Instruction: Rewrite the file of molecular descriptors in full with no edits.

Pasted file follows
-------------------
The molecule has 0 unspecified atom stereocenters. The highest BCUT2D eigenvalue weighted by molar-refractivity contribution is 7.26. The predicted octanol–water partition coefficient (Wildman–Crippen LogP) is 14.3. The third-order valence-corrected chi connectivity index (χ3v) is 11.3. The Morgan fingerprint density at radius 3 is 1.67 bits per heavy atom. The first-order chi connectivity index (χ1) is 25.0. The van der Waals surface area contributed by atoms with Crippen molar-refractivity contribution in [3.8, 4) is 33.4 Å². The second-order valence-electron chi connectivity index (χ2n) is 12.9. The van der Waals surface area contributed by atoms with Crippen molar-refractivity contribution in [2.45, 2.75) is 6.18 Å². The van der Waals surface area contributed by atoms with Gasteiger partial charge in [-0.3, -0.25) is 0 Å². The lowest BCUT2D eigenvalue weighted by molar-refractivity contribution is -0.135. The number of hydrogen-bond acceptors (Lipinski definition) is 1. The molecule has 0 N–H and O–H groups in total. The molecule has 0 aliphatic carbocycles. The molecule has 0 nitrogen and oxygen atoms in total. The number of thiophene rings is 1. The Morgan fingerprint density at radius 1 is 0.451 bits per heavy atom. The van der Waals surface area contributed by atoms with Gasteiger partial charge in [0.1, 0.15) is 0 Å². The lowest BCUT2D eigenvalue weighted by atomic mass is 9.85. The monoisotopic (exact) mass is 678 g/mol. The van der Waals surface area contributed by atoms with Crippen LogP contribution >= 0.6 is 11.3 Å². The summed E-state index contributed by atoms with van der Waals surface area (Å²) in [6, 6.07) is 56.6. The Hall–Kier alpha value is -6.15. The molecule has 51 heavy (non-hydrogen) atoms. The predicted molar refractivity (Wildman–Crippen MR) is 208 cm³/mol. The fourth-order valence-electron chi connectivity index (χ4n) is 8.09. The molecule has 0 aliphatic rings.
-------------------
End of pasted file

The molecule has 0 unspecified atom stereocenters. The highest BCUT2D eigenvalue weighted by molar-refractivity contribution is 7.26. The predicted octanol–water partition coefficient (Wildman–Crippen LogP) is 14.3. The third-order valence-corrected chi connectivity index (χ3v) is 11.3. The Morgan fingerprint density at radius 3 is 1.67 bits per heavy atom. The first-order chi connectivity index (χ1) is 25.0. The van der Waals surface area contributed by atoms with Crippen molar-refractivity contribution in [3.8, 4) is 33.4 Å². The second-order valence-electron chi connectivity index (χ2n) is 12.9. The van der Waals surface area contributed by atoms with Crippen molar-refractivity contribution in [2.45, 2.75) is 6.18 Å². The van der Waals surface area contributed by atoms with Gasteiger partial charge in [-0.3, -0.25) is 0 Å². The lowest BCUT2D eigenvalue weighted by molar-refractivity contribution is -0.135. The number of hydrogen-bond acceptors (Lipinski definition) is 1. The molecule has 0 N–H and O–H groups in total. The molecule has 0 aliphatic carbocycles. The molecule has 0 nitrogen and oxygen atoms in total. The number of thiophene rings is 1. The Morgan fingerprint density at radius 1 is 0.451 bits per heavy atom. The van der Waals surface area contributed by atoms with Gasteiger partial charge in [0.1, 0.15) is 0 Å². The lowest BCUT2D eigenvalue weighted by atomic mass is 9.85. The monoisotopic (exact) mass is 678 g/mol. The van der Waals surface area contributed by atoms with Crippen LogP contribution >= 0.6 is 11.3 Å². The summed E-state index contributed by atoms with van der Waals surface area (Å²) in [6, 6.07) is 56.6. The Hall–Kier alpha value is -6.15. The molecule has 51 heavy (non-hydrogen) atoms. The predicted molar refractivity (Wildman–Crippen MR) is 208 cm³/mol. The fourth-order valence-electron chi connectivity index (χ4n) is 8.09. The molecule has 0 aliphatic rings.